“Seeing organizations, community leaders, and people from all walks of life working together to meet the needs of people struggling with very real problems resulting from the pandemic, has been inspiring. “
- Liz Ford
Since 1955, The Arc of the Mid Ohio Valley has provided opportunities for people with disabilities to become fully immersed in their community and to lead rich and fulfilling lives.
The COVID-19 pandemic raised both new challenges – and provided new opportunities - for the Arc and the people who it serves. Executive Director Liz Ford said, “The Arc rapidly evolved to better meet the needs of people with disabilities by providing in-person and virtual training, meetings, and socialization opportunities for all. By making changes, we eliminated a long-standing barrier to participation—that of transportation. Watching those we serve move outside of their comfort zone to embrace new technologies to stay connected, gave us great hope, along with a deeper appreciation for the valuable tools and talents of our self-advocates.”
Ford noted that people whose lives are affected by disabilities are disproportionally impacted during times of high unemployment and that the pandemic’s added health risks accelerated job losses. “PACF offered hope by making connections that increased our training and employment opportunities and expanded the gift of community inclusion,” said Ford.
At the height of COVID, The Arc transformed a former beauty shop into the People First Café. Through PACF’s involvement in an Appalachian Regional Commission Power grant for the SEE program, PACF staffer Marian Clowes introduced Ford to John Glazer of Ohio University. Glazer was able to help The Arc plan for the Café. “John produced an amazing feasibility study that brought us one step closer to our goal,” said Ford “With the volunteer leadership of Della Lyons, grants from the PACF and other community funders, and volunteers from Recovery Point of Parkersburg providing labor, our project culminated in a much needed training site for people with disabilities seeking employment in the food service industry.”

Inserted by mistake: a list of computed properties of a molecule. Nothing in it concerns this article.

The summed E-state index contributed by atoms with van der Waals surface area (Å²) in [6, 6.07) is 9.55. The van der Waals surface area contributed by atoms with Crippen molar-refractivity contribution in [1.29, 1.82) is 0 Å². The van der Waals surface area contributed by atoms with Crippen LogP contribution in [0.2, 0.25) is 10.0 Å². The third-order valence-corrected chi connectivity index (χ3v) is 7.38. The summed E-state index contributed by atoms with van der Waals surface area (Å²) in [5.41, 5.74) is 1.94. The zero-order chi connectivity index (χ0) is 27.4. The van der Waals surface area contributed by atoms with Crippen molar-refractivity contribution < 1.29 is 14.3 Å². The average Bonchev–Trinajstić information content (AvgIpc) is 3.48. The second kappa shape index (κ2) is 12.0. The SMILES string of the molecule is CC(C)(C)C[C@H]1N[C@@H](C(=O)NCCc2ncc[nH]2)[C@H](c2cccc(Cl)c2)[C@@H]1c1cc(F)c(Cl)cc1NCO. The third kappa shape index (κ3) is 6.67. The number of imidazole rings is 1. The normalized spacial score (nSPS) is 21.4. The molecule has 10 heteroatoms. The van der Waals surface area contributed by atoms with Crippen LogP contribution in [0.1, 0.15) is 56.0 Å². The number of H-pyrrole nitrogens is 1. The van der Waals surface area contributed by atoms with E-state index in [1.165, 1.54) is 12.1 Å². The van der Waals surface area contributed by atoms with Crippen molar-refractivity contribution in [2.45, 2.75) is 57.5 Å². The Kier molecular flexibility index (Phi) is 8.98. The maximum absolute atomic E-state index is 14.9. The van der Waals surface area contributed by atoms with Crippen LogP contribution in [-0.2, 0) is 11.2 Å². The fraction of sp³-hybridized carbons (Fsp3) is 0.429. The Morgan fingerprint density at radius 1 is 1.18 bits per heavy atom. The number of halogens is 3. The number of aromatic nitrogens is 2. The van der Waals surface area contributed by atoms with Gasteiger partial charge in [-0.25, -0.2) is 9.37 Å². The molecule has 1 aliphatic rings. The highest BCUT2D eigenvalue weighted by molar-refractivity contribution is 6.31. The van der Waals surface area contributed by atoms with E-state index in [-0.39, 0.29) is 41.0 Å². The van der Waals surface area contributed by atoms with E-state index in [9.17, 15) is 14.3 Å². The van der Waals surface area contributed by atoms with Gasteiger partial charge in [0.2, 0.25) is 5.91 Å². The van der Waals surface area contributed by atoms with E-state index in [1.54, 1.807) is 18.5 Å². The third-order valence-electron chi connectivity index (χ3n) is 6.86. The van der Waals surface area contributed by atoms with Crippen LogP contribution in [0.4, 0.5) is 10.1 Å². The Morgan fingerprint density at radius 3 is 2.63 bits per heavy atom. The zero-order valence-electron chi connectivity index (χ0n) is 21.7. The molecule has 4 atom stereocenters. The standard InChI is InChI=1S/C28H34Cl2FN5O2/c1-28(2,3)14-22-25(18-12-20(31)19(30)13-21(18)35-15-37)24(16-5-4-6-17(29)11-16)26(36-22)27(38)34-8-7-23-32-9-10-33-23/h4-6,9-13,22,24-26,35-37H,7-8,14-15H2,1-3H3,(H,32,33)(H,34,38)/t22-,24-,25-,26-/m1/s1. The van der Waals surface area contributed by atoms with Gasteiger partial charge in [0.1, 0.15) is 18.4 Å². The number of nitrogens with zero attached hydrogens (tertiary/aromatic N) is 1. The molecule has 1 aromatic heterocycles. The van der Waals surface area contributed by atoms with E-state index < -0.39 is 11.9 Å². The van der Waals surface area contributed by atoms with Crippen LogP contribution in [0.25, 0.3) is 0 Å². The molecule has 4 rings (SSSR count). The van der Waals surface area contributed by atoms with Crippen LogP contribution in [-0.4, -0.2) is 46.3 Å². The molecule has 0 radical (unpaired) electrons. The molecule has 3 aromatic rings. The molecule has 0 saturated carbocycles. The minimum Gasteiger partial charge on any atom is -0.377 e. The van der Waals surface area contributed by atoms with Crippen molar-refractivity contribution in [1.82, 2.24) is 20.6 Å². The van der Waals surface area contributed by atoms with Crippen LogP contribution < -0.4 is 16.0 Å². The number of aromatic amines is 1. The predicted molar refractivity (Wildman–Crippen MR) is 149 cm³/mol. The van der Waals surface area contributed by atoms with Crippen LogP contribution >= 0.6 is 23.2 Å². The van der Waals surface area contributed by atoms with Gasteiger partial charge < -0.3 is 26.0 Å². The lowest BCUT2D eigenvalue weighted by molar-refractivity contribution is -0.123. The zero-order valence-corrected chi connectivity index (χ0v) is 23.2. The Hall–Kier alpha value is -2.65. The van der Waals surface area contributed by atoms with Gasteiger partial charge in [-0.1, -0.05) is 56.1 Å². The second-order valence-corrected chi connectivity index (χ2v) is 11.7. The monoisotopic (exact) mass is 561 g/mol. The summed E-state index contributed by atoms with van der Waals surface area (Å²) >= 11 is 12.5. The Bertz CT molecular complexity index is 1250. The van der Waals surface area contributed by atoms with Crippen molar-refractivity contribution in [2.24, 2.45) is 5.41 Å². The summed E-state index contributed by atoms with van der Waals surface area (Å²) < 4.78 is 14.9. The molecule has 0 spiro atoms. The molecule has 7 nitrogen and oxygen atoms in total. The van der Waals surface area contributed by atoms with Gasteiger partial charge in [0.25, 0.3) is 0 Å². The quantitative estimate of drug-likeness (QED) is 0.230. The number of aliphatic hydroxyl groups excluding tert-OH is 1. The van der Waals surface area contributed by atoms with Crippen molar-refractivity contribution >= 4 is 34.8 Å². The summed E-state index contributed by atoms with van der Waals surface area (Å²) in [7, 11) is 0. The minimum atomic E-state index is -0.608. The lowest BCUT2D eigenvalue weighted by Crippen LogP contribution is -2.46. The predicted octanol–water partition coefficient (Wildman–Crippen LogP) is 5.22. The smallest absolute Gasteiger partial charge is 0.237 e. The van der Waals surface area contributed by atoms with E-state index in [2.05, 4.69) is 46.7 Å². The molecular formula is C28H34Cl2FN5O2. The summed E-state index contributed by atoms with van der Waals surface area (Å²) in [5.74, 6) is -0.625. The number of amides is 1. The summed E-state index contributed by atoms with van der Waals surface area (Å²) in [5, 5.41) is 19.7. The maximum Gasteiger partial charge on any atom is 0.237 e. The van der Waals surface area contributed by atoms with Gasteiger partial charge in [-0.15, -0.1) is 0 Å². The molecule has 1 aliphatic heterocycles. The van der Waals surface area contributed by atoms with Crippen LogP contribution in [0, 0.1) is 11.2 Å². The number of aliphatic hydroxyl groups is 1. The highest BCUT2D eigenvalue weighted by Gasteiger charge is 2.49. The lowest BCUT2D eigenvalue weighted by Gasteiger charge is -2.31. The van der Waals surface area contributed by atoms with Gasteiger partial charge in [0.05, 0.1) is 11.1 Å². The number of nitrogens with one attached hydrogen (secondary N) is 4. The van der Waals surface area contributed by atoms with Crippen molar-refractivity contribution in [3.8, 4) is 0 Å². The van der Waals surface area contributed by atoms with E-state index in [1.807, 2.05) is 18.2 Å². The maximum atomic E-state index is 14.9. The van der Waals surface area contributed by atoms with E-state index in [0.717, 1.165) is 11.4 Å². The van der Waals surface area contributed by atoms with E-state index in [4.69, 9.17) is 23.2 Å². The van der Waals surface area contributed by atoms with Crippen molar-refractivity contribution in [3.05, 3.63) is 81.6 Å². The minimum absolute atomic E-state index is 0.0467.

Nearby Parkersburg High School students can walk to the Café to participate in pre-vocational exploration and later experience “hands-on” training, allowing them to gain confidence and successfully acquire future community employment. The People First Café will deliver additional training and employment options for adults through the Arc’s partnerships with SW Resources and Westbrook Health Services, Inc. And, the Café also provides a venue where people with disabilities may sell handmade art work, increasing their income and providing non-traditional employment. Ford said, “Putting ‘People First’ and gaining strength by collaborating with others has brought our organization and our community hope.”
The PACF’s partnership with The Arc over many years has helped to ensure that the organization has resources to maintain and expand its facilities, programs, and services. As Ford notes, “PACF helps us grow our endowment fund, giving us security in knowing that our valuable programs and services can benefit our region’s citizens in perpetuity. The Give Local MOV program matches money raised for our agency and raises awareness of our role and vital services. And we have been fortunate to have a Civic Leaders Fellow assigned to work with The Arc nearly every summer to support our programs. Through all of these services, PACF builds our organization’s capacity and hope.”